Yes, they can, and they have options of how to pursue a legal claim. In order to pursue a civil claim (a lawsuit), an employee will claim that they were the victim of an employer’s wrongdoing, and will claim for money they believe they have lost because of this wrong. Discrimination is often added to a wronful dismissal claim if an employee believes that they were terminated for a discriminatory reason, such as marital or family status. Their lawyers will often recommend adding a human rights claim onto their claim and will seek damages for the discrimination as well as the main wrongdoing.
The other, and more common option for pursuing a claim for discrimination is before a human rights tribunal. Each province has its own legal framework for human rights, and the federal government has its own as well, where employees can claim damages for workplace discrimination. Some provinces, such as B.C. and Ontario, allow individuals to make a claim as individuals, whereas other tribunals require you to have legal representation.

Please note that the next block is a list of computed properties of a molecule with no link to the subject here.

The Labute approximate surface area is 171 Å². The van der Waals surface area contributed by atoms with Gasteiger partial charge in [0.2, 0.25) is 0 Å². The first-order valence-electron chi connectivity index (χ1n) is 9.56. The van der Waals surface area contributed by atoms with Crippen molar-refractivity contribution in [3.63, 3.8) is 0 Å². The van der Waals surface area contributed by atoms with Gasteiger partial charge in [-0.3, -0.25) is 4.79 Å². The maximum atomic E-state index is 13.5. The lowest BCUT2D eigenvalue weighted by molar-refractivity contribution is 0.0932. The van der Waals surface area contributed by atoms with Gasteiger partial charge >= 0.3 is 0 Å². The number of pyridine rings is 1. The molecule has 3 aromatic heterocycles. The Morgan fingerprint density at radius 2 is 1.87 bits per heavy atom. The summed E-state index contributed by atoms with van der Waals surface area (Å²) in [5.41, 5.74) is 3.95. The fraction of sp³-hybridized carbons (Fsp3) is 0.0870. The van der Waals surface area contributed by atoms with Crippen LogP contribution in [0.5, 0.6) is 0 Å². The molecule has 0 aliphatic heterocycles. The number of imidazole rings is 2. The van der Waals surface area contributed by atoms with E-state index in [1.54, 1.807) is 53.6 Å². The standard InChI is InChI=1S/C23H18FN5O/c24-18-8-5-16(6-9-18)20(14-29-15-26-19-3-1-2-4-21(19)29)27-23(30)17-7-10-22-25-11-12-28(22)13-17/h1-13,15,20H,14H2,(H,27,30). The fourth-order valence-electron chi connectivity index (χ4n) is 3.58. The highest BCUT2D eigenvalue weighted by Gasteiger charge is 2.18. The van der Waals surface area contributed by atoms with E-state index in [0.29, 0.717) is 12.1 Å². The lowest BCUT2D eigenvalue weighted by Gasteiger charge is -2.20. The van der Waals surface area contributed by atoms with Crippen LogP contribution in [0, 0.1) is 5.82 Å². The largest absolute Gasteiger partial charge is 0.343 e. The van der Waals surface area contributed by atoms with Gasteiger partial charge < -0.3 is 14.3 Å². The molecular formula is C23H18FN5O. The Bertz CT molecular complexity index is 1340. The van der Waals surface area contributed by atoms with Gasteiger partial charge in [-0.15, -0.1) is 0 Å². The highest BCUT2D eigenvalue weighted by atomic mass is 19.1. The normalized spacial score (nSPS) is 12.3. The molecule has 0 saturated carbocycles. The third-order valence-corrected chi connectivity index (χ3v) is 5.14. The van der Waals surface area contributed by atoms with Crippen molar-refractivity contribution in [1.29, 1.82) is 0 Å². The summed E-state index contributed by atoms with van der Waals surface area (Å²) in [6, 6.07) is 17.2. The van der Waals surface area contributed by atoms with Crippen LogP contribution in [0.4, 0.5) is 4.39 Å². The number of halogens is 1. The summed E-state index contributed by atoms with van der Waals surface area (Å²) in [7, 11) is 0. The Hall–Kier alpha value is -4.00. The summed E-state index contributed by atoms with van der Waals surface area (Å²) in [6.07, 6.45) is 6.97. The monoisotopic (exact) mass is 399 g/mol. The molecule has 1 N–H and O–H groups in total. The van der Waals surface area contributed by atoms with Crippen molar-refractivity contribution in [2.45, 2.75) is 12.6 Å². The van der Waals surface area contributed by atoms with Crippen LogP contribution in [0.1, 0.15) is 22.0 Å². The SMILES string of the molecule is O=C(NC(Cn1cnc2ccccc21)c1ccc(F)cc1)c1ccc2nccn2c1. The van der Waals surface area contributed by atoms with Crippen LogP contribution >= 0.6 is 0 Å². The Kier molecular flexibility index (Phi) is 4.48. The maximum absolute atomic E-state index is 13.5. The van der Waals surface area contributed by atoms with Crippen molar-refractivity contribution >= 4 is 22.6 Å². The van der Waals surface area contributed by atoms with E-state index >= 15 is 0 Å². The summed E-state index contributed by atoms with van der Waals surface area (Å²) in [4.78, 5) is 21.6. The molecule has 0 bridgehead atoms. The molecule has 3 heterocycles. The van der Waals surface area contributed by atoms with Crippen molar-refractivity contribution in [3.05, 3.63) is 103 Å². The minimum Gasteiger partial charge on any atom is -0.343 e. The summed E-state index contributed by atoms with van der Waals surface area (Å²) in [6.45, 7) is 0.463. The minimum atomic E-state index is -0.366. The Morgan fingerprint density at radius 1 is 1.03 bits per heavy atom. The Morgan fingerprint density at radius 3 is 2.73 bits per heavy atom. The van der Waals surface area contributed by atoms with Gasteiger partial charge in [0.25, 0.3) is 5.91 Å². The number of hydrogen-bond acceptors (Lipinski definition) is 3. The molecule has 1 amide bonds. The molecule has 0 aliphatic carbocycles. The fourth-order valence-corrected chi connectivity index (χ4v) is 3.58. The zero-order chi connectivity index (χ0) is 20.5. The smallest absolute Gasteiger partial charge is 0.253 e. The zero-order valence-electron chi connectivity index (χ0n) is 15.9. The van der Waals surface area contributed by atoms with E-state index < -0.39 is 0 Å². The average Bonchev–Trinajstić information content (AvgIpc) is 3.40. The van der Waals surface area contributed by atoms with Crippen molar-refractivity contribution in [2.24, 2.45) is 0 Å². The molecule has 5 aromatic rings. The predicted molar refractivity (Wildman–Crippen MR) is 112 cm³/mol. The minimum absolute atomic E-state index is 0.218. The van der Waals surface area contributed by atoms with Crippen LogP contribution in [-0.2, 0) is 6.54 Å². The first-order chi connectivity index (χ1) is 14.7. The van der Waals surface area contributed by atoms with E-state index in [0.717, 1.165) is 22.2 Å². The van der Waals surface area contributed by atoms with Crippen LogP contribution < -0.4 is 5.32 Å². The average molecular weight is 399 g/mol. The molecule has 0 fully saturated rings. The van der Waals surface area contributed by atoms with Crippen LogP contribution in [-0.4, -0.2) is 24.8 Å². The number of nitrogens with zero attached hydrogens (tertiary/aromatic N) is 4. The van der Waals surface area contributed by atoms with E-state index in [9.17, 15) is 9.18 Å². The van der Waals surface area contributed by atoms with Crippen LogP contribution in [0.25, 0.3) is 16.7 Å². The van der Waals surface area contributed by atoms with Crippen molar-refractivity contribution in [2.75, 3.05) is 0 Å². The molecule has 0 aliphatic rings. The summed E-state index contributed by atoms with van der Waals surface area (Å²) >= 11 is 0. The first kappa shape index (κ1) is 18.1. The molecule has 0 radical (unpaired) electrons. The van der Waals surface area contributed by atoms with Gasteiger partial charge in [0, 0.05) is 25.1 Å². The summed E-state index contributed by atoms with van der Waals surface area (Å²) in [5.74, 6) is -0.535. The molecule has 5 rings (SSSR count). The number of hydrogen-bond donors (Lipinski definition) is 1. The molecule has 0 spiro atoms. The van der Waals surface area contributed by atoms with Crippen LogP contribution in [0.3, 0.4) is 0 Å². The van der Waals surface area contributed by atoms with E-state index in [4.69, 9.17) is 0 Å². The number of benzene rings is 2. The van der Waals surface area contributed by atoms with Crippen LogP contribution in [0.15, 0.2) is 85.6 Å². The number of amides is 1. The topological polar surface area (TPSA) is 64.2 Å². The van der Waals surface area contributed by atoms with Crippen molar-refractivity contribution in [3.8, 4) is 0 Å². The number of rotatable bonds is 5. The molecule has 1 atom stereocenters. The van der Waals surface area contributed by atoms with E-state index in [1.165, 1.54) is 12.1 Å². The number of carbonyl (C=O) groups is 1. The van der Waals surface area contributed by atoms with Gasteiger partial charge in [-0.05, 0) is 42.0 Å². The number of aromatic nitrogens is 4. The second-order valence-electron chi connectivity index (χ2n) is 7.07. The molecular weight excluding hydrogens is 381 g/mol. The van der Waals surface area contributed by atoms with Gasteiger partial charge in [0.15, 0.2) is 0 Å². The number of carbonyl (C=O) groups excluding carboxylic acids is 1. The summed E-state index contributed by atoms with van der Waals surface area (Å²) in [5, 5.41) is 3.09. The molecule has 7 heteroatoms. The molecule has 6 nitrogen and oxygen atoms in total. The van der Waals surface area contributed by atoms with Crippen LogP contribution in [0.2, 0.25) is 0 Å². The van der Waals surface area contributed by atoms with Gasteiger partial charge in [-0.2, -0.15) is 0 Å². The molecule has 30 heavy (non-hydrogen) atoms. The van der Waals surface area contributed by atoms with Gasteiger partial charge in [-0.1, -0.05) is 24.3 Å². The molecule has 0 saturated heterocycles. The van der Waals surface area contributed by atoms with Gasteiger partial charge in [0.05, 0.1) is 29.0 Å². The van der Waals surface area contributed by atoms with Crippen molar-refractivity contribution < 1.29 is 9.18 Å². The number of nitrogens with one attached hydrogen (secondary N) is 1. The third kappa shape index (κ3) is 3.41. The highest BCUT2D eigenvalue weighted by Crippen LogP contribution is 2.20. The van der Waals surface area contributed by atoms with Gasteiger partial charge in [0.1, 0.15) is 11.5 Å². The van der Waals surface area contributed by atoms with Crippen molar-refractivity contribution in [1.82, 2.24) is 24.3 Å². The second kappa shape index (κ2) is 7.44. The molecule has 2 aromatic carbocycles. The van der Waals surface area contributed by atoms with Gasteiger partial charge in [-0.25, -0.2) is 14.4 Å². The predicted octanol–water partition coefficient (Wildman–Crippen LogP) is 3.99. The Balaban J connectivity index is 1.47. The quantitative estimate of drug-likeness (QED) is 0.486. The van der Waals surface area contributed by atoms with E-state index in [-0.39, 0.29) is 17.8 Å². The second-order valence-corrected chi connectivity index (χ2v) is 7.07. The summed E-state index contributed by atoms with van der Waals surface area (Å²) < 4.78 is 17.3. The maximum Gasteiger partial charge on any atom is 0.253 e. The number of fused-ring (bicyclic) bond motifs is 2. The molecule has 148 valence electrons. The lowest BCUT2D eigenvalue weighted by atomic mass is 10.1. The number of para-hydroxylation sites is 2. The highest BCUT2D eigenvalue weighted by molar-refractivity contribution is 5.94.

These human rights tribunals are bodies that are specifically designed to deal with allegations of discrimination. Employers should not take them lightly – they are often sympathetic to employees, and employers will be left to defend themselves and disprove any allegations. In Ontario for example, the Human Rights Tribunal often awards damages not only for the wrongdoing itself, but for damages for ‘injury to dignity, hurt feelings, and self respect.’ Aside from monetary damages, tribunals may also incorporate other remedies such as renewed workplace training.